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Teaching During a Pandemic – a Century Ago

Historians/History
tags: education, social history, primary sources, influenza



John Marsh is a writer, and an instructor of history at the Indiana Academy of Science, Mathematics and Humanities in Muncie, Indiana. His email is jsmarsh@bsu.edu

The author's grandmother, Frances Dyke, c. 1918

 

 

Recently, I took some time to read through the letters my grandmother, Frances Dyke, wrote to her beau (my grandfather, Charles Marsh) while he was away in WWI. She was 21-years-old and teaching high school in the small town of Horton, Michigan. The letters span from October 1918 to early January 1919, and one thing which she writes about is the “Flu.” This was during the Spanish Influenza pandemic which killed 20 million people worldwide, twice the number killed in combat in World War I.

     

Her school was closed for four weeks during the pandemic from mid-October to mid-November, and the teachers were not paid during that period. There was talk that they would have to have school on Saturdays through the winter to make up the lost time. Over the 3 months, she reports that the flu gets better, then seems to get worse, then better again. 

     

In late October Frances wrote, “The ‘Flu’ is awful in Albion especially in the S.A.T.C. [Student Army Training Corps, similar to ROTC]. They say that the situation is some improved here, but I don’t know where they see it. My uncle and both the little kids are very sick. We have been running back and forth over there and I suppose the next thing we’ll have it in our bunch. It will be a wonder if Dad doesn’t get it because he is so scared. He knows what it is because he’s had the old-fashioned grippe [early term for influenza] so often.”

 

One of 10 small photos Frances included in a letter to Charles.

L-R Herb, Esther, Helene (her younger siblings), Frances, and their father, Frank outside the family home in December 1918

 

     

While Frances was on “vacation,” she worked to keep busy by sewing clothes, doing chores, going to church and socializing. But sometimes there just wasn’t enough going on. In early November she wrote, “I had so little to do today that I attempted to learn to play the Star Spangled Banner. I almost murdered it, but I’m improving, although it is still a killing affair.”

     

By late November, they were back in school. “We are teaching school this week after a fashion. The ‘flu’ is worse here now than it was any of that four weeks we had off. But we are not quitting again. Twelve were absent from A.S. today and nine from my room.” 

     

In December, Frances mentions visiting a pupil of hers in the hospital who was sick, and relates a story of taking clothes and food to poor a family. She also said that she was glad to be back to work because she had had “nothing but borrowed money to live on” for four weeks.

     

On January 2, Frances wrote, “We could not decide whether we wished to have school New Year’s Day, or have the day off and make it up some Saturday. We finally made up our minds to have school, and we didn’t try to keep it silent that they could not be counted absent because it was a legal holiday. So we didn’t have much school, just put in time.” A couple days later she reported, “The ‘Flu’ is all better in Horton now (just about so many people to get it and then that’s all) but is still quite bad in Jackson and Albion.”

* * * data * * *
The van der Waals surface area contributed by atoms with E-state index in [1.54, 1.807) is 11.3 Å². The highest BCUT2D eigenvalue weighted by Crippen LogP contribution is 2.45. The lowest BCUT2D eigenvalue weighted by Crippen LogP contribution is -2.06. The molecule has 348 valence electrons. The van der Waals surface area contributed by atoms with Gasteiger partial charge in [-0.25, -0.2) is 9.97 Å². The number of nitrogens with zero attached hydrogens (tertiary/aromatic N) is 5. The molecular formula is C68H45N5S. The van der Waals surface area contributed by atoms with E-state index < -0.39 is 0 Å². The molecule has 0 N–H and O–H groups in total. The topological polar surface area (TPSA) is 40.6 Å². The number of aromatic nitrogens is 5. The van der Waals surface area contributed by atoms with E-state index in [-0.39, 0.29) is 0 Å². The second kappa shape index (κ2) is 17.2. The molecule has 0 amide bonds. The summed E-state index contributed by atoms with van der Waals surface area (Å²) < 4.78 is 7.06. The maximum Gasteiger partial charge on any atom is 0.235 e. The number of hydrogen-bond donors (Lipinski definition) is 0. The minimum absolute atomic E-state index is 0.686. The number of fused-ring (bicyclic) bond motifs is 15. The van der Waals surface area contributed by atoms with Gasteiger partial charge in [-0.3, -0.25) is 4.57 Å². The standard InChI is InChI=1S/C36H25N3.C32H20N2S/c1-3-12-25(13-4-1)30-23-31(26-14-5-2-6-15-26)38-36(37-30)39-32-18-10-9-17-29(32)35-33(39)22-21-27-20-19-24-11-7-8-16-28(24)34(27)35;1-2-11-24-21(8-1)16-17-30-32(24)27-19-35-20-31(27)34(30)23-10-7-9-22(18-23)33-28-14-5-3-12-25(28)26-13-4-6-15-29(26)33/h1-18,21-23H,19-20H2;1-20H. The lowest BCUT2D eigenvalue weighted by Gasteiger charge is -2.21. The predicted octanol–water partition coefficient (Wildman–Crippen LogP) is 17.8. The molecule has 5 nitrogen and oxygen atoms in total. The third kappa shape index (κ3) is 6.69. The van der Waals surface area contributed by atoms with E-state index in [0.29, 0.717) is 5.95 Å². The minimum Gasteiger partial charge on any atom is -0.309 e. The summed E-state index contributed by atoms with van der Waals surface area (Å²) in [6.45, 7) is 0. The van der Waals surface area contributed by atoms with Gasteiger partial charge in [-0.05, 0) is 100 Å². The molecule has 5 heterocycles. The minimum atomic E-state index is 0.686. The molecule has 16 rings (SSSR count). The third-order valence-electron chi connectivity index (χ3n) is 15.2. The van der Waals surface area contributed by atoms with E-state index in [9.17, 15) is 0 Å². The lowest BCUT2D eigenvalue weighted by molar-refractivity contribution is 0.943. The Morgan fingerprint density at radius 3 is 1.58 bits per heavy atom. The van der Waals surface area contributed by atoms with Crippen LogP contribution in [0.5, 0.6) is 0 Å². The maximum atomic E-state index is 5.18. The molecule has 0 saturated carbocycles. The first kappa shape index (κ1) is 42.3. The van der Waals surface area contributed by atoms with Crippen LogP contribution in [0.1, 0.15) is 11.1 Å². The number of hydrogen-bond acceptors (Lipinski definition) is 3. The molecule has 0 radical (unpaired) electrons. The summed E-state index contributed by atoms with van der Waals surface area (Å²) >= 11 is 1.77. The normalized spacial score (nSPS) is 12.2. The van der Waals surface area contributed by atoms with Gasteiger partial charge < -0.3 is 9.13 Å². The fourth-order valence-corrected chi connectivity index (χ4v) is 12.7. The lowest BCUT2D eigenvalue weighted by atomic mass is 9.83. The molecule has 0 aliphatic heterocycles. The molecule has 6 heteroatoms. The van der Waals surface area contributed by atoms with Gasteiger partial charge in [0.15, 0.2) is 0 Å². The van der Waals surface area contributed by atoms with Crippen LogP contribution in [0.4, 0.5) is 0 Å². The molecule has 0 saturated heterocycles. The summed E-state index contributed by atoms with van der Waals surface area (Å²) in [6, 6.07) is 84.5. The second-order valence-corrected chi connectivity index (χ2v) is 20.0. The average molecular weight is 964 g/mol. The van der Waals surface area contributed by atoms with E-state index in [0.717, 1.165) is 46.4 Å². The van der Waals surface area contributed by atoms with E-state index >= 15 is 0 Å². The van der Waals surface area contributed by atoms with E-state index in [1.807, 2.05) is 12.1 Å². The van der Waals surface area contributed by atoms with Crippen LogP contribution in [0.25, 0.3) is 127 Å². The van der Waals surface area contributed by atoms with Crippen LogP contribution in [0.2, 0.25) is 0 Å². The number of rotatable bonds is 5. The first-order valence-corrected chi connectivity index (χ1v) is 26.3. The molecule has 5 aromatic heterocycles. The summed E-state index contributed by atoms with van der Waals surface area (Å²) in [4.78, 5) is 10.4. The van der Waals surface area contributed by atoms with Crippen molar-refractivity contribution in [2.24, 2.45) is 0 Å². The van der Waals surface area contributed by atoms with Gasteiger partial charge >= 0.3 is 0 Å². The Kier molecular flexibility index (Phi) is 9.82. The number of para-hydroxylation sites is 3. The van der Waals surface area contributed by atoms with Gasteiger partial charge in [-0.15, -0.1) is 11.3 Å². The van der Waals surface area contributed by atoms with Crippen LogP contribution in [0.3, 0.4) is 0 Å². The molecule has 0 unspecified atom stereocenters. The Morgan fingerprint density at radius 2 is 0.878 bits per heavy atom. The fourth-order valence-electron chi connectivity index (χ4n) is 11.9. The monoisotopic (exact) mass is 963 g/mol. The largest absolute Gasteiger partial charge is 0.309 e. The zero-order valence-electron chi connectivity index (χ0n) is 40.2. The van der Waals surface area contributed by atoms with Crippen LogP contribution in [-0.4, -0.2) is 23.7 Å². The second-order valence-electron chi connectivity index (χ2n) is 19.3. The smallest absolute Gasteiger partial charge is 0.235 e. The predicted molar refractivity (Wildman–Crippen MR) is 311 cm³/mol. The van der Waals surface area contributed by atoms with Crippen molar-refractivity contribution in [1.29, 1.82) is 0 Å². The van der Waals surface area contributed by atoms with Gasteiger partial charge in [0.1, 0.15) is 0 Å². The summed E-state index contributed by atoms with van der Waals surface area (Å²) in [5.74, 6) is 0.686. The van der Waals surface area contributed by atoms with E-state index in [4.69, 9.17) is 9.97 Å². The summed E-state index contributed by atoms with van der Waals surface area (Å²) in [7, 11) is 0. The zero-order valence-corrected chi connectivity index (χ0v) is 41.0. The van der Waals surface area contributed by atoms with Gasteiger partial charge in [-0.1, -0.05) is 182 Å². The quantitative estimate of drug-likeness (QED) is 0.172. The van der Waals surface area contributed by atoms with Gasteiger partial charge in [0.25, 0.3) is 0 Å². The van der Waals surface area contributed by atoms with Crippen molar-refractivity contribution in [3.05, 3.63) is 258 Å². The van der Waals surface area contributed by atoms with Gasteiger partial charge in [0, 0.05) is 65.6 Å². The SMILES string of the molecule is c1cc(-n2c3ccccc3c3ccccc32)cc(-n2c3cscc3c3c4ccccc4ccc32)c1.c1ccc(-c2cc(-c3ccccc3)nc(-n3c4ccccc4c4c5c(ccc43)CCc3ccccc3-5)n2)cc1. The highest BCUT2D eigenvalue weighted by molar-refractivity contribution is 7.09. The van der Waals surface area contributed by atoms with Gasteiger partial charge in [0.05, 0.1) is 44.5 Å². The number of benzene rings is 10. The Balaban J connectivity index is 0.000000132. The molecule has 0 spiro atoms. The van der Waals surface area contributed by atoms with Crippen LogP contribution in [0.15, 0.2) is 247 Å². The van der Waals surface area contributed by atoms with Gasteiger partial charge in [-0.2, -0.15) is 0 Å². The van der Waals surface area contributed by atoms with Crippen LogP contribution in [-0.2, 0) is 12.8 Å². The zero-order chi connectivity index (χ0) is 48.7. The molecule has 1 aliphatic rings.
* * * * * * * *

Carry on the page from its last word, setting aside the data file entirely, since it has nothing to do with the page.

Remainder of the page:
Frances’s letter from October 21, which was forwarded after his unit sailed. Charles wrote on it that he received it December 8 in Brest, France.

 

     

It is interesting that while the flu and the war were topics in her letters to Charles, they did not monopolize them. In fact, the overall tone of her letters in the midst of those trying times was optimistic, and I found that inspiring. Maybe she benefited by not having a 24 hour news cycle, or maybe it was the fact that death from disease was a bit more familiar to them than it is to us today. They had no expectation of a vaccine coming to save them, hence the fatalistic view Frances relates, that in essence so many people will get it, and then it moves on. 

     

Perhaps it was also just the natural optimism of her youth and character.  Frances wrote to Charles about mutual friends, ice skating parties, getting caught in the rain and how she would love to see Paris like he was at the moment (the war was over at that point). So I thought I would leave you on a lighter note with an incident she related to him after her school had started up again. 

     

“Well something exciting happened yesterday afternoon in school. I was very busy trying to hammer out some geography out of those poor nuts [heads]. All the kids in the rest of the room began grinning and looking at one another. The commotion got worse and worse and I started to jaw. It was about the first time I couldn’t find out what was the matter (get their point of view so to speak). Well things went on and finally I discovered what? Well I’d almost lost my best Sunday go to meeting petticoat [skirt-like undergarment]. Then I got their point of view and laughed!! I couldn’t get over it all afternoon!”


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